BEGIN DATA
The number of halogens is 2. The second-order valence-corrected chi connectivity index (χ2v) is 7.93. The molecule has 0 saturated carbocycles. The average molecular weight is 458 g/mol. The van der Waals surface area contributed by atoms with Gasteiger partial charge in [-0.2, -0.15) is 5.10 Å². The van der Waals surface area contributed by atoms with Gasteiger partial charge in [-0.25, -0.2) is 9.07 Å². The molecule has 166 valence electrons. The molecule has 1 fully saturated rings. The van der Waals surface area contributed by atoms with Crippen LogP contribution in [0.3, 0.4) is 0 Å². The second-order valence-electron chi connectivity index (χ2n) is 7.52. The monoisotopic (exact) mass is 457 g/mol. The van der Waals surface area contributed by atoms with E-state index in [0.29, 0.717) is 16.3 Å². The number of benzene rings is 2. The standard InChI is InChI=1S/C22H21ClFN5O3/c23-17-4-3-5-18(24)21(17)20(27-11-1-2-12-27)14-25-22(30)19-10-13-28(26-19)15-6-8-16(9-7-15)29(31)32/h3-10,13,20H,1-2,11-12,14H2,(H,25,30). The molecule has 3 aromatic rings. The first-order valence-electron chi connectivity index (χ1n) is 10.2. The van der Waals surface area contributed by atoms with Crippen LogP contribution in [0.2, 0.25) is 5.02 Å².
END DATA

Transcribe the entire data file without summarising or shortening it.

The number of halogens is 2. The second-order valence-corrected chi connectivity index (χ2v) is 7.93. The molecule has 0 saturated carbocycles. The average molecular weight is 458 g/mol. The van der Waals surface area contributed by atoms with Gasteiger partial charge in [-0.2, -0.15) is 5.10 Å². The van der Waals surface area contributed by atoms with Gasteiger partial charge in [-0.25, -0.2) is 9.07 Å². The molecule has 166 valence electrons. The molecule has 1 fully saturated rings. The van der Waals surface area contributed by atoms with Crippen LogP contribution in [0.3, 0.4) is 0 Å². The second-order valence-electron chi connectivity index (χ2n) is 7.52. The monoisotopic (exact) mass is 457 g/mol. The van der Waals surface area contributed by atoms with E-state index in [0.29, 0.717) is 16.3 Å². The number of benzene rings is 2. The standard InChI is InChI=1S/C22H21ClFN5O3/c23-17-4-3-5-18(24)21(17)20(27-11-1-2-12-27)14-25-22(30)19-10-13-28(26-19)15-6-8-16(9-7-15)29(31)32/h3-10,13,20H,1-2,11-12,14H2,(H,25,30). The molecule has 3 aromatic rings. The first-order valence-electron chi connectivity index (χ1n) is 10.2. The van der Waals surface area contributed by atoms with Crippen LogP contribution in [0.2, 0.25) is 5.02 Å².